Remove/Deprecate —xcode option from build script

Hey everyone,

Although what the title says, the point of this thread is not say we should remove the option completely, but to open the discussion about developer experience with that building option and gather thoughts about the need for that to continue to be maintained and for we to document a new more stable option for people trying to work in the compiler with Xcode.

For context on why this is an important discussion is that given new comers to the project are often familiar with Xcode and that is the first option they try when first setting up things to build the compiler for the first time and start digging into the code. But given that —xcode is not as stable as ninja build it is very common people hit all kinds of issues when trying out that option which for beginners it becomes a first barrier get a first contribution in. We can see that over the last few years lot of threads of this forums from people having issues with building the compiler with —Xcode. Some examples:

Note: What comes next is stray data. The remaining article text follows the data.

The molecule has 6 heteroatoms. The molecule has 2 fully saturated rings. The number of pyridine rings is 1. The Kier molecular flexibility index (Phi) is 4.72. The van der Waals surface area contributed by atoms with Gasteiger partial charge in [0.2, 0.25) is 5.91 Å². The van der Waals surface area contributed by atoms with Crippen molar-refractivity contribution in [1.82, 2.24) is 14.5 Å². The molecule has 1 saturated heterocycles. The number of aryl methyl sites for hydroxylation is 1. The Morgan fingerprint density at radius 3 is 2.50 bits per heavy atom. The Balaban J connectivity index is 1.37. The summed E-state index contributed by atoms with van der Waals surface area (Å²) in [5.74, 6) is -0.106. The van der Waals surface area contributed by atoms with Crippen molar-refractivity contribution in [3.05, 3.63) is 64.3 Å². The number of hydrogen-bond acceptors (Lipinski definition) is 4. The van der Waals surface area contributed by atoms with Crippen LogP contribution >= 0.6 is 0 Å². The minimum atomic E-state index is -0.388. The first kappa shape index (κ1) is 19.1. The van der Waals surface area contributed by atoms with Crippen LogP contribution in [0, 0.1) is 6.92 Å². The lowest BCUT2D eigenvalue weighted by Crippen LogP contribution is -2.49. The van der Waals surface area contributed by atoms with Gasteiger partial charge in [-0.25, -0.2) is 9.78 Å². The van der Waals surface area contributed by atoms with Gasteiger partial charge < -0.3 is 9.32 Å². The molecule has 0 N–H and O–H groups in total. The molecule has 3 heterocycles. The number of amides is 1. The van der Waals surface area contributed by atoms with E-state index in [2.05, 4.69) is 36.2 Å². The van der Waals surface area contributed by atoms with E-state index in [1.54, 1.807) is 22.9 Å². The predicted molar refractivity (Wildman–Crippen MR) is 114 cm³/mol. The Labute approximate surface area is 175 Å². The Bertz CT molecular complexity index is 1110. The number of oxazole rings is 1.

In my personal experience and also from talking to others as well, using the Xcode build was always unstable and often either some thing would make it not work anymore.
Even recently we could see some threads from people from the Swift Mentorship Program trying to build the compiler and hitting those issues on the Xcode build.

So with that said it is fair to state that the --xcode build option doesn't offer a good developer experience, which is the goal we are aiming for.
And aiming for a better developer experience, recently Erik shared a way to use Xcode with ninja which seems to work pretty well and we actually have the stability of the ninja build and the nice IDE experience from Xcode. Which is the first option we have, and the idea would be documenting that in the started guides and remove mentions of the --Xcode so that becomes the "recommended way" for people to use.